Variable Speed Drives

GMD system SAG mill

GMD system SAG mill

Slip Energy Recovery Drives. These drive systems use slip ring motors and are started similarly using starting resistors, thereby limiting the inrush current. To adjust the speed the slip resistance needs to be changed accordingly. This can be achieved by inserting resistance in the rotor circuit and dissipating this energy into the starting resistors. As mentioned before this solution is very inefficient. So rather than using the starting resistor, the slip energy is converted to direct current, inverted to the frequency of the power system feeding the motor, and then fed back into the power system through a step-up transformer. The switch-over to the slip energy recovery system can be done anywhere between 50 and 100 % of nominal speed. The speed range is smaller than of frequency converter drives, frozen charge protection is not possible and a separate inching drive is required. In reducing the speed of the slip ring motor, the slip energy recovery equipment will generate frequencies at multiples of 6 times the slip frequency, depending on the number of pulses built into the equipment. Because of these excitation frequencies there is a high probability that certain speeds in the operating range of the mill (possible resonance frequencies) will need to be blocked and it is not possible to operate within this particular speed range.

The main reason in the past for using slip energy recovery drives was capital expenditure. However, the use of these drive systems has very much decreased during the last decade. First of all, frequency converters have become more and more cost effective. Operational limitations and significant higher maintenance compared with frequency converter drives together with a diminishing difference in equipment cost have made this solution rather unattractive. As a consequence, most large drive manufacturers have stopped the production of slip energy recovery drive systems.

LCI Drives. Load commutated inverter (LCI) drives can be used with high speed and low speed motors. However, it needs to be pointed out that LCI drives are high speed drives in nature and therefore their use for low speed grinding applications has been limited. Continuous operation at low speeds (below 10 % speed) is not advisable because there is insufficient back EMF to commutate the inverter and thus the bridge is force commutated in this speed range, resulting in high torque pulsations. Often these pulsations are not acceptable and a separate inching device is needed.

Voltage Source Inverter Drives. Voltage source inverter drives can be used with induction motors as well as with synchronous motors. The lowest capital expenditure is given by a combination of voltage source inverter, squirrel cage induction motor and gearbox. However, this comes together with reduced efficiency and higher maintenance costs. When using low speed synchronous motors the gearbox can be eliminated.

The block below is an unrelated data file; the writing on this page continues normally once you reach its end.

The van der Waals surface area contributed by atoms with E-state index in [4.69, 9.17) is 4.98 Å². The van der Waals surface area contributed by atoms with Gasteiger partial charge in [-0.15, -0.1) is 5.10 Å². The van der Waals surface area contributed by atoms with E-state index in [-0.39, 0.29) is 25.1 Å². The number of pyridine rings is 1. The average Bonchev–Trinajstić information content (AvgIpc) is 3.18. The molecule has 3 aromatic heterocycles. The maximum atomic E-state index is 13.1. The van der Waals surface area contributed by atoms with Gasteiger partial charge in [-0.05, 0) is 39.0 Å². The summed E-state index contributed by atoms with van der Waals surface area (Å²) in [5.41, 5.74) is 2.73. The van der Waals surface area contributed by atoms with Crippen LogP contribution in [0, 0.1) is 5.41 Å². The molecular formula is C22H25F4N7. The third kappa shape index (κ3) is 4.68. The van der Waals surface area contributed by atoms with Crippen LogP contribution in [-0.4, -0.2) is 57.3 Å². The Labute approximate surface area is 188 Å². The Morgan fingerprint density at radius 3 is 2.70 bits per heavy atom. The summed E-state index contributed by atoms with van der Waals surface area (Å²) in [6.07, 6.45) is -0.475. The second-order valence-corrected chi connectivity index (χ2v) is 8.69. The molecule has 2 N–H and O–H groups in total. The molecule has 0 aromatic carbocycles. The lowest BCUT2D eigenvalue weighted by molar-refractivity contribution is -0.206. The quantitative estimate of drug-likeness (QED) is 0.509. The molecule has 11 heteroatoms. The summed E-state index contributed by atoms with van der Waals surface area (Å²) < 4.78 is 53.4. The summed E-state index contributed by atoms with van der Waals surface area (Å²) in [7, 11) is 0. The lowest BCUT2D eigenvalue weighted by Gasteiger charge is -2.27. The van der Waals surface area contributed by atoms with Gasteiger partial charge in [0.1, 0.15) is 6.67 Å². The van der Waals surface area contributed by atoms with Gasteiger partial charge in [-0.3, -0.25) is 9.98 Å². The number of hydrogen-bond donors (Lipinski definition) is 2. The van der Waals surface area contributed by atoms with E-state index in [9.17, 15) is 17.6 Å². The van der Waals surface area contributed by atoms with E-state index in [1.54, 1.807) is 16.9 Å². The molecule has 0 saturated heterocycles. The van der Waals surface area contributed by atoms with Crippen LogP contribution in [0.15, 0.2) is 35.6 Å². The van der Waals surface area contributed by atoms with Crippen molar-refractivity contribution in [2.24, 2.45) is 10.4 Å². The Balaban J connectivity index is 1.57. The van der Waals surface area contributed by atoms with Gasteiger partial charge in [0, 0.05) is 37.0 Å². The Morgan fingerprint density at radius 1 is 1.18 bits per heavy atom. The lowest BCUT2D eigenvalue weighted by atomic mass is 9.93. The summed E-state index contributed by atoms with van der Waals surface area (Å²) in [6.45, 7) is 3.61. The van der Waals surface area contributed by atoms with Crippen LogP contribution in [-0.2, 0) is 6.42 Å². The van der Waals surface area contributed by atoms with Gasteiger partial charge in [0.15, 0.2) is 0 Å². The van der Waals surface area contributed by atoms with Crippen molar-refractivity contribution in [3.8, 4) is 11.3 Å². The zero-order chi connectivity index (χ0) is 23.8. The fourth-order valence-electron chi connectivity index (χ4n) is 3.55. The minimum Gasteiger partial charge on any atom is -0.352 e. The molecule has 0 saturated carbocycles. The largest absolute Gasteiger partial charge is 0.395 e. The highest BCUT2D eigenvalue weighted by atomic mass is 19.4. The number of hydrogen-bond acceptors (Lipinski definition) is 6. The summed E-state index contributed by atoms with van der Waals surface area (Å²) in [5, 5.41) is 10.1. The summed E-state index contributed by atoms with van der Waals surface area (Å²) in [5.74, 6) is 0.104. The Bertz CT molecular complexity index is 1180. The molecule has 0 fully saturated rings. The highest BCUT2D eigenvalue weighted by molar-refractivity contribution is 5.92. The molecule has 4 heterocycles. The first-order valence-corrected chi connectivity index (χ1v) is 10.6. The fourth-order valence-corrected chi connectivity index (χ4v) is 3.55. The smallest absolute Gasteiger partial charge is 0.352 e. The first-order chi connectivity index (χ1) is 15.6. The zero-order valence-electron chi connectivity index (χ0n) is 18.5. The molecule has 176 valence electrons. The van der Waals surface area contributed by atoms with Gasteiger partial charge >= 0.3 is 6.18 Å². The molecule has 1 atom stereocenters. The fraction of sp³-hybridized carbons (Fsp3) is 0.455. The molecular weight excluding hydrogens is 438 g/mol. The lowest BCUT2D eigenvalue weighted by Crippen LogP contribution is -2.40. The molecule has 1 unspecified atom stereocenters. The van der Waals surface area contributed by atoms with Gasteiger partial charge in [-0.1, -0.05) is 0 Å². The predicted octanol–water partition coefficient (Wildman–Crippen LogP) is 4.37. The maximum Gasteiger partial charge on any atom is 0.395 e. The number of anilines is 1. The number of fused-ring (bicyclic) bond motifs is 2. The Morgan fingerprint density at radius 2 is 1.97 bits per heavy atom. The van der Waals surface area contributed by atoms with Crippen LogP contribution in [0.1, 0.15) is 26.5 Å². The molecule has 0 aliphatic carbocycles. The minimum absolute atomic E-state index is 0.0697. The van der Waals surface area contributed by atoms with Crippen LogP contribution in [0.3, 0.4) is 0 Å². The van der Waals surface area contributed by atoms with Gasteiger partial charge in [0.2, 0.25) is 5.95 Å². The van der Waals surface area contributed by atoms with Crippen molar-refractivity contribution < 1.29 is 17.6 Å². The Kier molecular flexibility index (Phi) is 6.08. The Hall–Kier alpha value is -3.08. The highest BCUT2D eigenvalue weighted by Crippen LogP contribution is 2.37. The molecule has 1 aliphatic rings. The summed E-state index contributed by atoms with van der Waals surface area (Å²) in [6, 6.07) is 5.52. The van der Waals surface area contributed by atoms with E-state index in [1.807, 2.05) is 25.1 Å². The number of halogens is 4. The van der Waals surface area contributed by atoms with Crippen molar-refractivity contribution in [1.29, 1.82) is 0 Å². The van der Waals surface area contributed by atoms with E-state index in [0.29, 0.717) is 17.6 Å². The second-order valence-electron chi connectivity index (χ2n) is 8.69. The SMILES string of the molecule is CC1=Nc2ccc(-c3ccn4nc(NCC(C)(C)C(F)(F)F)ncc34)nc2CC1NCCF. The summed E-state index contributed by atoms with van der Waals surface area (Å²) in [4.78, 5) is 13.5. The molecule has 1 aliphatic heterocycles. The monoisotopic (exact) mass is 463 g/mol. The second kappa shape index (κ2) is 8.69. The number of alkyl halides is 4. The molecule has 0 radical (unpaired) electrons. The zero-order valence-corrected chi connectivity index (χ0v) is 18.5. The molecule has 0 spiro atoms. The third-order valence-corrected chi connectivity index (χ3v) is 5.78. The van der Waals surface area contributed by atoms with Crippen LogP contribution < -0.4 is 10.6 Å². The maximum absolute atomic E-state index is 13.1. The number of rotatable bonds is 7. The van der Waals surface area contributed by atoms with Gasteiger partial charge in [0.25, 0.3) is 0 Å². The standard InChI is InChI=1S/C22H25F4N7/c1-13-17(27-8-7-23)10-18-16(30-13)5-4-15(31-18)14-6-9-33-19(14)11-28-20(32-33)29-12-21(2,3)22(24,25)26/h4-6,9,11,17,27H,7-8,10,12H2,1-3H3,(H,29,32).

These drives do not generate significant torque pulsations, show a very smooth starting behavior and are well suited for weak networks. The generation of harmonics is typically the lowest of all variable speed drives. Furthermore, the power factor to the network is high. If an “active front end” is included, then the drive system can operate at unity or leading power factor to the network. Inching and creeping does not need additional equipment. Other required operational features such as reversible operation and frozen charge protection are available as well.

Cycloconverter Drives. Besides using cycloconverter drives for gearless mill drives they can also be applied to geared drives both single and dual pinion, using low speed synchronous motors. However, for these configurations, since the output frequency is less than 50 % of line frequency, the motor will have a fewer number of poles in order to run at pinion speed. Basically, the technical features of the cycloconverter remain the same for both geared and gearless operation. However, in this configuration the system efficiency is reduced and maintenance is higher due to the ring gear.

Gearless Mill Drives. Cycloconverter drives are low frequency drives and have been the drive of choice for gearless mill drives where the motors operate at frequencies between zero and 6 Hz. Basically, voltage source inverter drives could be used for gearless mill drives too. However, drive control at low frequencies as well as space and cost considerations today still favor cycloconverter drives.

Because of the low frequency at which these motors operate the core losses only comprise approximately 10 % of the total motor losses, leaving the stator and rotor copper losses as the prime source of motor losses. This leads to a remarkably high motor efficiency. The elimination of any gears increases not only the efficiency, it also reduces the quantity of components and the related maintenance.